In our Sunday School series on evangelism last spring we said that the mission of the Church is God’s mission. The work of reconciliation in the world is God’s work. The ministry of this parish is God’s ministry. We are able to share in it because God empowers us with his grace.

God was here before us, and God will be here long after we go. We are God’s coworkers on earth for a time, but God’s grace lasts forever.

We heard this morning a portion of Jeremiah’s letter to the exiled Israelites in Babylon.

“Build houses and live in them; plant gardens and eat what they produce. Take wives and have sons and daughters; take wives for your sons, and give your daughters in marriage, that they may bear sons and daughters; multiply there, and do not decrease.”

In other words, Jeremiah encourages them to put down roots, as if to say, “You are in this for the long haul.”

Last week we got a sense of just how devastated the Israelites were to find themselves in captivity. I can’t imagine that “put down roots” is what they wanted to hear. But prophets aren’t in the business of telling people what they want to hear. Prophets are in the business of telling the truth.

People want to hear things like, “Everything’s coming up roses!” But we don’t need the prophet to tell us, “Everything’s coming up roses!” When everything’s coming up roses we are pleased to go on listening to CNN and the local Top 40 station.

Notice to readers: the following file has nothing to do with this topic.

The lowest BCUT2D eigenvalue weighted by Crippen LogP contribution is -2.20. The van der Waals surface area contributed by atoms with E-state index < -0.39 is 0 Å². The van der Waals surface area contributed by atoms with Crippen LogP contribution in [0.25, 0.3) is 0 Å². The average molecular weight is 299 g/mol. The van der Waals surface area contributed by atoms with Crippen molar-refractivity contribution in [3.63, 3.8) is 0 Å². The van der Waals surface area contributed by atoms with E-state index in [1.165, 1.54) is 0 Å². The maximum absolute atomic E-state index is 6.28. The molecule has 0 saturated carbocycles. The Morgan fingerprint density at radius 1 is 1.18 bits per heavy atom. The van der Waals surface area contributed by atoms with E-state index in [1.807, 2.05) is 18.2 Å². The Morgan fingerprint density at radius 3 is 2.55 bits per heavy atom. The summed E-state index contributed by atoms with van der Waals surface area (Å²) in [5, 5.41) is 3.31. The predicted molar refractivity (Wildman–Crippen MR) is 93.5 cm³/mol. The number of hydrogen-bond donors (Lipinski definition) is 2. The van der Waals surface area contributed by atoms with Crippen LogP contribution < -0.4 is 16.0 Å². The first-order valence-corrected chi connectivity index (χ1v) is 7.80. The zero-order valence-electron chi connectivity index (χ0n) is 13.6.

What we need to hear are things like, “Brace yourself, folks. Things are going to get tough for a while.” That’s why God sends a prophet. To be honest, to “get real” with us when we need it most.

God sends a prophet to the woman whose husband comes out to her after eight years of marriage. God sends a prophet to the man whose job transfers him away from friends and family. God sends a prophet to the teenager whose father is sentenced to 10-12 years.

It doesn’t do any good avoiding the truth. Things are going to get tough for a while. Your marriage is ending. You may spend Christmas alone. Dad’s not going to be around for a while. 

You don’t have to like it, but in order to have the slightest hope of getting through it, you do eventually have to accept it. That’s why you need a prophet like Jeremiah to tell it like it is. 

Jeremiah tells the Israelites to go on living their lives. Lay a foundation, put up some walls, plant some food, get married, have babies. In short, do the work God has given you to do. It’s not ideal, but it’s the first step toward accepting their new normal.